How to Save Money on Your Book Proof Corrections

by | Jul 26, 2011

I’ve been dealing with quite a few book proofs recently. Almost all of these proofs are in the form of PDFs, Adobe’s supremely useful cross-platform file format.

These proofs are better looking than the books that will eventually be printed from the same PDF files. In a way, you could say that the PDF is the original expression of the layout file, and the printed version is a second-generation reproduction of the file.

But philosophy aside, books need to get to press. And the big challenge for every author is to get rid of the bugs.

Typographical errors are the biggest problem, they tend to sneak into your book over time, hiding cleverly in the long grass of the tens of thousands of words that make up your manuscript. But they are not alone.

There are missing words, incorrect cross-references, inconsistencies in naming or descriptions, continuity problems in the narrative, and every other error you could think of. And probably some you couldn’t have imagined.

(By the way, this is one of the reasons I have such affection for professional proofreaders. Certainly one of the least-heralded, yet most crucial positions in the publishing chain. They have saved me—and my books—numerous times.)

The PDF Rules

The proofs circulate from designer to author, to editors, to proofreaders, back to the authors, off to peer reviewers, eventually making their way back to the book designer.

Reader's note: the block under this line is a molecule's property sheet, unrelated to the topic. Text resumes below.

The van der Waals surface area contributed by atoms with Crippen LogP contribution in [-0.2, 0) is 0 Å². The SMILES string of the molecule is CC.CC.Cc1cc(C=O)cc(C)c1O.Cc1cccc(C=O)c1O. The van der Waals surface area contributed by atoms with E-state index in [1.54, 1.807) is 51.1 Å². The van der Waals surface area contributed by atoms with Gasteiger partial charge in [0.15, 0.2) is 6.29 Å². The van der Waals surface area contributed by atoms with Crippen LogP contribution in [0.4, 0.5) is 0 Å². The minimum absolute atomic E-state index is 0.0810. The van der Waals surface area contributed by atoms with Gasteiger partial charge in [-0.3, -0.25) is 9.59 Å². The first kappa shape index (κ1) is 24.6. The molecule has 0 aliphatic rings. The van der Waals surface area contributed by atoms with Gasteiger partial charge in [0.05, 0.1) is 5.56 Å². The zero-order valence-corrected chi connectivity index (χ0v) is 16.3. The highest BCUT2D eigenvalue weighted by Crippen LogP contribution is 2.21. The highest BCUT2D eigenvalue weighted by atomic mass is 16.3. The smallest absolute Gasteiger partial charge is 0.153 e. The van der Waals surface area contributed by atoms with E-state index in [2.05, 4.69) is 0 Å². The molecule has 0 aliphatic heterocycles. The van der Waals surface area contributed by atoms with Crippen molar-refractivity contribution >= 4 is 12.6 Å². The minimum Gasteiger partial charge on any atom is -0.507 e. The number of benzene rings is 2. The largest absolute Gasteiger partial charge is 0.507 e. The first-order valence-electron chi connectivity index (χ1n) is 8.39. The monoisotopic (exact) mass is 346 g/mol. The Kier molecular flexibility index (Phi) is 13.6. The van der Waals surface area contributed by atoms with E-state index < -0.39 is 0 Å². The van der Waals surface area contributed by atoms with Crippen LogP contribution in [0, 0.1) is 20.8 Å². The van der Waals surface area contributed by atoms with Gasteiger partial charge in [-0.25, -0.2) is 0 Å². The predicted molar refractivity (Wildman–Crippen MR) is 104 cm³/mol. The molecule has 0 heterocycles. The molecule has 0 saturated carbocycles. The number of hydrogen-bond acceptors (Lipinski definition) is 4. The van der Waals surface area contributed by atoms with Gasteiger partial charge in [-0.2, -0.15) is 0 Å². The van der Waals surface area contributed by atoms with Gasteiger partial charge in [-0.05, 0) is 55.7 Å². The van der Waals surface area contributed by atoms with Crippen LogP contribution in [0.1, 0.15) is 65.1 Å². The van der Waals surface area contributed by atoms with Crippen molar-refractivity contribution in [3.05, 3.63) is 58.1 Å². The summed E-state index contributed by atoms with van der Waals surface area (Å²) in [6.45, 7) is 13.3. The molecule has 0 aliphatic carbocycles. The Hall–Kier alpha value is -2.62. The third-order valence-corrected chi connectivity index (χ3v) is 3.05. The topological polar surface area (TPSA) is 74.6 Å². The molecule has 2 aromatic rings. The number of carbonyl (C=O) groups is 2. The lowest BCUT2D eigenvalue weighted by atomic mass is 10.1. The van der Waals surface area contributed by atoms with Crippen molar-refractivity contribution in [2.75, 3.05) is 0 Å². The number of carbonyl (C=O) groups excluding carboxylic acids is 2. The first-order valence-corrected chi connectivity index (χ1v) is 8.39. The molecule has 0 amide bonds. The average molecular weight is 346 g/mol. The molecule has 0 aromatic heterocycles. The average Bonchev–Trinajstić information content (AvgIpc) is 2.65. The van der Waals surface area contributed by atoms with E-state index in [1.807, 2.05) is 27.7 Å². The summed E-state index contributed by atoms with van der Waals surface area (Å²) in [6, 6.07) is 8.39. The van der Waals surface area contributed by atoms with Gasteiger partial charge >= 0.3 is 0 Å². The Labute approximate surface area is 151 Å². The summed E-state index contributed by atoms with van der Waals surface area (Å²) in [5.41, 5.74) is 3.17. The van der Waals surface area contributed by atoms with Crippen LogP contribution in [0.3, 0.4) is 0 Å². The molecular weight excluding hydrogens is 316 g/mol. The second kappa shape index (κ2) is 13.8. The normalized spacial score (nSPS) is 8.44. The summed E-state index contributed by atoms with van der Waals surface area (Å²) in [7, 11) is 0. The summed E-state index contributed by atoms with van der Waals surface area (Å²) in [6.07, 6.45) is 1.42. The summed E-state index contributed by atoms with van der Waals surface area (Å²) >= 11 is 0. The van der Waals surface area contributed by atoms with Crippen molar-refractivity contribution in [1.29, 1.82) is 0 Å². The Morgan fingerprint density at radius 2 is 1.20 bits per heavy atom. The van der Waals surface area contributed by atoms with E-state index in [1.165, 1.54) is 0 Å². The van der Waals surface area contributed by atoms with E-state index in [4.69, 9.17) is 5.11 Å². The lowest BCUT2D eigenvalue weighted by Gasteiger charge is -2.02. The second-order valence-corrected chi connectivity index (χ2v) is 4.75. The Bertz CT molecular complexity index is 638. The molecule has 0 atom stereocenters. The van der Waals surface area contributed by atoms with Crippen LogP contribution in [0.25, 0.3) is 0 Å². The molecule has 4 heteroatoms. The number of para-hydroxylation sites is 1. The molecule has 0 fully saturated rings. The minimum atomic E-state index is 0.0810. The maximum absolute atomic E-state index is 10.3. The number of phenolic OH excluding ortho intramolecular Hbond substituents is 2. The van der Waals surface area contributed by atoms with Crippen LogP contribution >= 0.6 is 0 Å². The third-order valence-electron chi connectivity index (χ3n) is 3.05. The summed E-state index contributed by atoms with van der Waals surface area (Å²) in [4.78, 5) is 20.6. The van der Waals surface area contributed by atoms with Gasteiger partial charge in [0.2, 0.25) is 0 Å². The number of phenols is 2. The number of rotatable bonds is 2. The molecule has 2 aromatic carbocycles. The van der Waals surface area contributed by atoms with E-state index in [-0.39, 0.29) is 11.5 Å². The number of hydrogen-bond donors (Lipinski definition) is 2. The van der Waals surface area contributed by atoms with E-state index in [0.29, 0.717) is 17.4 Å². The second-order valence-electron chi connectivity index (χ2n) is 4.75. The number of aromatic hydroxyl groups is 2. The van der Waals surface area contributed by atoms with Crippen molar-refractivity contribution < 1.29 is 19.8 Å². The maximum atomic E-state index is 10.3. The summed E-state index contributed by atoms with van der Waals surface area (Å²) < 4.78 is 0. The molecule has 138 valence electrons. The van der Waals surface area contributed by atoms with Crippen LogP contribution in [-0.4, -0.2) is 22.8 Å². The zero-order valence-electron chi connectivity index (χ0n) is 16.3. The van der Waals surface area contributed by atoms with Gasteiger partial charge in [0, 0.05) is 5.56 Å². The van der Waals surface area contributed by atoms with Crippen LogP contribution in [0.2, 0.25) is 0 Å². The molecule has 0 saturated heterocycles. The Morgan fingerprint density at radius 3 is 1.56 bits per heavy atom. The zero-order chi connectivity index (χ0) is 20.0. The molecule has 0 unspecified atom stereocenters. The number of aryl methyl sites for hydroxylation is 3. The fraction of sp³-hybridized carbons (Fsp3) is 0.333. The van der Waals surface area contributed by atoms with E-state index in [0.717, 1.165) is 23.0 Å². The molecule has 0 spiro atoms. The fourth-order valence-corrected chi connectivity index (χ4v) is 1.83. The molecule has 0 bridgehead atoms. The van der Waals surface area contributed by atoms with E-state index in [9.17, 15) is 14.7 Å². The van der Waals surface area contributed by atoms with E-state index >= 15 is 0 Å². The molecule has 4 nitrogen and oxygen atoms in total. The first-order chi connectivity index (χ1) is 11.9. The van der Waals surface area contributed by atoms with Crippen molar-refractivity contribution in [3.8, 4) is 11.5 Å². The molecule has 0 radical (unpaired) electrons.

At this point all the corrections are collected on one copy of the proof, but here there’s often a disconnect. How, after all, are you going to communicate the hundreds of corrections to the designer so they can be made in the book file?

There are three common choices, and it pays to take a look at your options and the consequences of each.

  1. Annotated PDF—This is by far the best way to send corrections back. You can clearly annotate the PDF with a variety of paid or free PDF annotation tools. You can add longer corrections in the form of text notes. This allows the person doing the book layout to copy and paste the text into the appropriate spot, eliminating errors that creep in during re-typing. It’s easy to make copies of the file, you can bookmark your place to come back to after lunch, you can store the document in a cloud server for safety. But the biggest advantage is that the PDF and all the corrections can be seen on the page, as if you were looking at a paper manuscript.
  2. Marked up paper manuscript—The long-time standard in the publishing process, I still have thick stacks of paper proofs in my office, their large rubber bands slowly drying out. Once you have the proof, it’s pretty easy to work with. Corrections are clearly marked and you can locate the spot that needs fixing instantly because it’s visual. The problems with paper proofs are all the complications of shipping big wads of paper across the country and back. It takes time, it’s expensive, shipments can get lost or delayed, pages shift out of order or get left out.
  3. Page/paragraph/line reference—Every once in a while corrections come in a different form. An editor or client will send an email or a word processor document that looks something like this:

    page 252, 6th paragraph, 2nd line, add comma after her, should read … as he turned to her, …
    page 254, 2nd paragraph, last line, change last comma to colon
    page 254, 4th paragraph, 3rd line, Times should be in italic, but not New York

    This is the typographer’s nightmare. I’ve seen lists like this that went on, single spaced, for pages and pages. There is nothing that will so sap the spirit of a designer, a layout person, more than having to wade through this swamp of mind-numbing detail, hour after hour. Painstakingly, you read the first correction, go to the page, start to hunt for what needs to be changed.